Fixing Ben Revere

Ben Revere has had a couple big hits lately — Sunday night’s go-ahead single and Friday’s first-inning triple — but overall, the Phillies’ center fielder has struggled through 20 games. He hit .294 with a paltry .675 OPS with the Twins last year, but those numbers are down to .215 and .494 thus far. Obviously, we’re dealing with a small sample size of 85 plate appearances, so a lot can change over the next five months, and Revere has never exactly been known for his offense.

In looking at Revere’s stats, three things immediately jump out at you:

  • Increased strikeout rate: Revere is your typical “grinder” type of hitter — he sees few pitches, swings and misses rarely, hits a lot of grounders, and doesn’t hit for much power. Think Emilio Bonifacio or Juan Pierre. Revere has struck out at a 14 percent clip this year compared to his rate last year which was below ten percent. In 85 PA, the difference is between three and four strikeouts, but strikeout rate is one of the fastest-stabilizing stats according to Russell Carleton’s research. To be fair, Revere has struck out just once in his last five games, so perhaps it was some early season rust, or something to do with being on a new team and wanting to do too much. Who knows? But still, the elevated strikeout rate stood out.
  • Increased ground ball rate: Revere has put 64 balls in play, 49 of them on the ground. That 77 percent rate is ten percent above his rate last year and nine percent above his career average. The difference accounts for about six balls in play, so it’s nothing huge yet. Ground balls generally go for hits about ten percent more often than fly balls, which leads us to this third item…
  • Lower BABIP: …but Revere is batting just .184 on grounders compared to .258 last year. The difference between the two, with 49 grounders, is 3-4 hits, but an additional four hits instead of outs would bring his overall batting average from .215 to .266. Generally, in such small samples, I discard BABIP variance, but I am not so quick to write it off with Revere since he has so much control over it with his propensity to hit grounders and his speed. His overall BABIP was .325 last year and is just .254 this year. Maybe he’s doing something with his approach…

Last year, Revere had a majority of his success on pitches on the outer-third of the plate as his BABIP was .367. This year, he isn’t having any success on the outer-third as his BABIP is .154. You can see the difference in the following heat maps:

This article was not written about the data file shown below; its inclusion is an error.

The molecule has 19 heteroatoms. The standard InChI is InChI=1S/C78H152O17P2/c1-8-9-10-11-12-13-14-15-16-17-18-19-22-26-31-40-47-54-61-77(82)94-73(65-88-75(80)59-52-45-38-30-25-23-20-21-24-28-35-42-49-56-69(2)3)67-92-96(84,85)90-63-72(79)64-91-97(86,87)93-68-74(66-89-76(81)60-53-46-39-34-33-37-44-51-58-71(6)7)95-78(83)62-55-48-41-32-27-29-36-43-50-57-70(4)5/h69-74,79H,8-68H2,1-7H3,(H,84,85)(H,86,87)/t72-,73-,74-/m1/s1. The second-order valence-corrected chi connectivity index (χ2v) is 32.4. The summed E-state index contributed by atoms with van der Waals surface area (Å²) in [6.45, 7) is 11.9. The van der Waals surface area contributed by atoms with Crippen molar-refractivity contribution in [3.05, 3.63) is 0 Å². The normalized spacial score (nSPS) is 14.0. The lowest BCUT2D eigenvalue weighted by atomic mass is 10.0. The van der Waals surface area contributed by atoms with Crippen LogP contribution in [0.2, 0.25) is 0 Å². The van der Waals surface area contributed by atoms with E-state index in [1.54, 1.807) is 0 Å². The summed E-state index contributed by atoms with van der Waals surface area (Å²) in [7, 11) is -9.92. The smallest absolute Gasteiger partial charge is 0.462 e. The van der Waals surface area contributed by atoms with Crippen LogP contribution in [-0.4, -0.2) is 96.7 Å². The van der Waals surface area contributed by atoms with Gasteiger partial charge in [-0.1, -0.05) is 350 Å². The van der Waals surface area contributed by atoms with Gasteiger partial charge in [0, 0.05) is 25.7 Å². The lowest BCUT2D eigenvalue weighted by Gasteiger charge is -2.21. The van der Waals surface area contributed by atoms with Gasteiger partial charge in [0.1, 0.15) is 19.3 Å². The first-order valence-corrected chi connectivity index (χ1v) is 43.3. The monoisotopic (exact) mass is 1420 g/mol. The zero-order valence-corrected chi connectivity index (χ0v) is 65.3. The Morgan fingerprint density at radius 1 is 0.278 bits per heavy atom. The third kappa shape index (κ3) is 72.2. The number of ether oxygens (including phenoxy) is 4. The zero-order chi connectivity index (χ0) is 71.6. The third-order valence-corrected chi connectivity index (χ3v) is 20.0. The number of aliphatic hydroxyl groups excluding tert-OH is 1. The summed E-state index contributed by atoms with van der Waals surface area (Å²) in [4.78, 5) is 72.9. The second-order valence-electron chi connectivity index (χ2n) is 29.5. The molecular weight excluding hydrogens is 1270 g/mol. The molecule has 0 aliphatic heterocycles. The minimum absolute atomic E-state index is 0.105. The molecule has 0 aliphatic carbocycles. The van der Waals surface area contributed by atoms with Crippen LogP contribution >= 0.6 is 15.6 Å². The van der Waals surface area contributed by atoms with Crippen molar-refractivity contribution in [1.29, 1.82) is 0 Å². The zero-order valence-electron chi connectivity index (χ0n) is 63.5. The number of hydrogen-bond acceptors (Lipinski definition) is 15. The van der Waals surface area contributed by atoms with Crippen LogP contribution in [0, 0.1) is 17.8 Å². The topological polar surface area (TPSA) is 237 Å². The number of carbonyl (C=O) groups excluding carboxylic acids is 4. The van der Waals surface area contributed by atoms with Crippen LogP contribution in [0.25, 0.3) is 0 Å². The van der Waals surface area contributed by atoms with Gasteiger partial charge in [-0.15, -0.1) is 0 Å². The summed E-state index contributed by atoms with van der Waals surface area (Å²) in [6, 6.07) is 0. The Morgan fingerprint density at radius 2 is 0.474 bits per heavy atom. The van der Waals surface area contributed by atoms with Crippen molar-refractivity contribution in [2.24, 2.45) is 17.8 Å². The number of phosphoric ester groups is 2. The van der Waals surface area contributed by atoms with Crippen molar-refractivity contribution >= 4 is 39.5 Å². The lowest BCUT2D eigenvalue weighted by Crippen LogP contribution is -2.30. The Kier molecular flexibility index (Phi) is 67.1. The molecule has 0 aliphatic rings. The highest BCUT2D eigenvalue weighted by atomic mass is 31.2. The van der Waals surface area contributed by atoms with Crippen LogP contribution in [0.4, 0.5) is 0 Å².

Meanwhile, Revere isn’t having any success on inside pitches unless they’re low and in. His overall BABIP on inside pitches is .313 but his batting average is .217 thanks to seven strikeouts in 24 plate appearances (29 percent). Last year, his overall BABIP on inside pitches was .296 with a .272 average, including 12 strikeouts in 137 PA (nine percent).

Pitchers are approaching him the same way as last year — they challenge him with mostly fastballs over the plate. And Revere is having similar success on fastballs though he is swinging and missing at twice last year’s rate. It’s the soft stuff that is giving Revere fits right now, at least when it comes to putting balls in play. He has an .074 average and .087 BABIP on pitches labeled “soft” compared to .245 and .294 last year. Revere would hit line drives on soft pitches as his rate was 15 percent last year and is only nine percent thus far. Pitchers are also throwing their breaking pitches right over the plate, astonishingly:

Thus, Revere’s two biggest problems are:

  • Swinging and missing too much on fastballs
  • Rolling over on breaking balls for weak grounders, rather than making solid contact and hitting line drives

Identifying the problems are one thing, finding a solution is another. It could be entirely a sample size issue, it could be mechanical, or it could simply be based on Revere’s approach. As the season goes on, Revere’s ability to adjust will tell us if his elite defense and base running are enough to justify keeping his weak bat in the lineup.

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16 comments

  1. max

    April 23, 2013 08:40 AM

    the SO rate and BABIP stood out to me. i hadn’t looked up any numbers but it certainly seemed that when he hit the ball hard it was right at someone, in the air or on the ground. conversely, when he has rolled over on off speed pitches, it also seems as though they end up being hit directly at a fielder, not giving him time to beat the throw. hopefully this will even out and he’ll be the beneficiary of some luck.

    that is, unless, this is a mechanical problem. but that’s why i’m not a hitting coach.

    the SO rate is what worries me a little more. BB referenced some BP research saying that SO rate returns to normal quickly. so maybe i shouldn’t be worried? i’m really hoping it can be attributed to revere just wanting to produce on a new team and is ‘trying too hard’. many people assigned that excuse to hunter pence when he was struggling the first part of last year w/o howard and utley in the lineup. he did end up hitting .271 with the phils and was still the team HR leader for a while after he was traded.

    so who knows. i guess i’m not worried.. ?

  2. NavyJoe

    April 23, 2013 09:02 AM

    Not to be overly negative, but isn’t Revere’s outstanding baserunning pretty much rendered meaningless by his abysmal OBP?

    How many SBs would he need (and at what success rate), in order to justify his continued play at a .258 OBP?

  3. Jay

    April 23, 2013 09:17 AM

    Please don’t confuse speed with “outstanding base running”. His base running just cost the Phillies a game against the Cardinals when he inexplicably remained a fixture at 3rd base when he was the tying run.

    Speed can make up for a lot of things (like his great catch that only happened because he misjudged a fly ball). It can’t make up for a career OPS of .631.

  4. Jonny5

    April 23, 2013 09:18 AM